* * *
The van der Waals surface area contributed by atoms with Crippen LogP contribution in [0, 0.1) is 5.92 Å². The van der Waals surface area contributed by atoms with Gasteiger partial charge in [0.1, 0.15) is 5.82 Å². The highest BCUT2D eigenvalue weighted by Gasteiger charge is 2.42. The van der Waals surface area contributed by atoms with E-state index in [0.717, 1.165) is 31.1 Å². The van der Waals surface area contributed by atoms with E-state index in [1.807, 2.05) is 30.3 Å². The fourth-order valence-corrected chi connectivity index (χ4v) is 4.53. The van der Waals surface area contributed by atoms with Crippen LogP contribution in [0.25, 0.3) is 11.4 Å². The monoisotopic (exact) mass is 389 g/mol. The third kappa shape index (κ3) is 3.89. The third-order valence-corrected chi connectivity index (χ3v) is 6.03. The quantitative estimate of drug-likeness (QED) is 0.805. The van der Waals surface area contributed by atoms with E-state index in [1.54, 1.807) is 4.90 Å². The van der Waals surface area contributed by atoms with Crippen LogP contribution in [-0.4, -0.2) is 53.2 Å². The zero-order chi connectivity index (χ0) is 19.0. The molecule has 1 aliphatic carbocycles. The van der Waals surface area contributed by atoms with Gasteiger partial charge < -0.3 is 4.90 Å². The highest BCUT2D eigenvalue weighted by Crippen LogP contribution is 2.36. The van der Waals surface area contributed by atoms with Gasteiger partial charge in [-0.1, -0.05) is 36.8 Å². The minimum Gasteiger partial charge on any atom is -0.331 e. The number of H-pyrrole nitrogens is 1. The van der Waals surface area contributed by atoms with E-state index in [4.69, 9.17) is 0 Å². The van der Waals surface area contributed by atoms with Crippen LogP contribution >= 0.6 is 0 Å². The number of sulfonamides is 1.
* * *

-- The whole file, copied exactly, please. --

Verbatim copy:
The van der Waals surface area contributed by atoms with Crippen LogP contribution in [0, 0.1) is 5.92 Å². The van der Waals surface area contributed by atoms with Gasteiger partial charge in [0.1, 0.15) is 5.82 Å². The highest BCUT2D eigenvalue weighted by Gasteiger charge is 2.42. The van der Waals surface area contributed by atoms with E-state index in [0.717, 1.165) is 31.1 Å². The van der Waals surface area contributed by atoms with E-state index in [1.807, 2.05) is 30.3 Å². The fourth-order valence-corrected chi connectivity index (χ4v) is 4.53. The van der Waals surface area contributed by atoms with Crippen LogP contribution in [0.25, 0.3) is 11.4 Å². The monoisotopic (exact) mass is 389 g/mol. The third kappa shape index (κ3) is 3.89. The third-order valence-corrected chi connectivity index (χ3v) is 6.03. The quantitative estimate of drug-likeness (QED) is 0.805. The van der Waals surface area contributed by atoms with E-state index in [1.54, 1.807) is 4.90 Å². The van der Waals surface area contributed by atoms with Crippen LogP contribution in [-0.4, -0.2) is 53.2 Å². The zero-order chi connectivity index (χ0) is 19.0. The molecule has 1 aliphatic carbocycles. The van der Waals surface area contributed by atoms with Gasteiger partial charge < -0.3 is 4.90 Å². The highest BCUT2D eigenvalue weighted by Crippen LogP contribution is 2.36. The van der Waals surface area contributed by atoms with Gasteiger partial charge in [-0.1, -0.05) is 36.8 Å². The minimum Gasteiger partial charge on any atom is -0.331 e. The number of H-pyrrole nitrogens is 1. The van der Waals surface area contributed by atoms with E-state index in [4.69, 9.17) is 0 Å². The van der Waals surface area contributed by atoms with Crippen LogP contribution >= 0.6 is 0 Å². The number of sulfonamides is 1.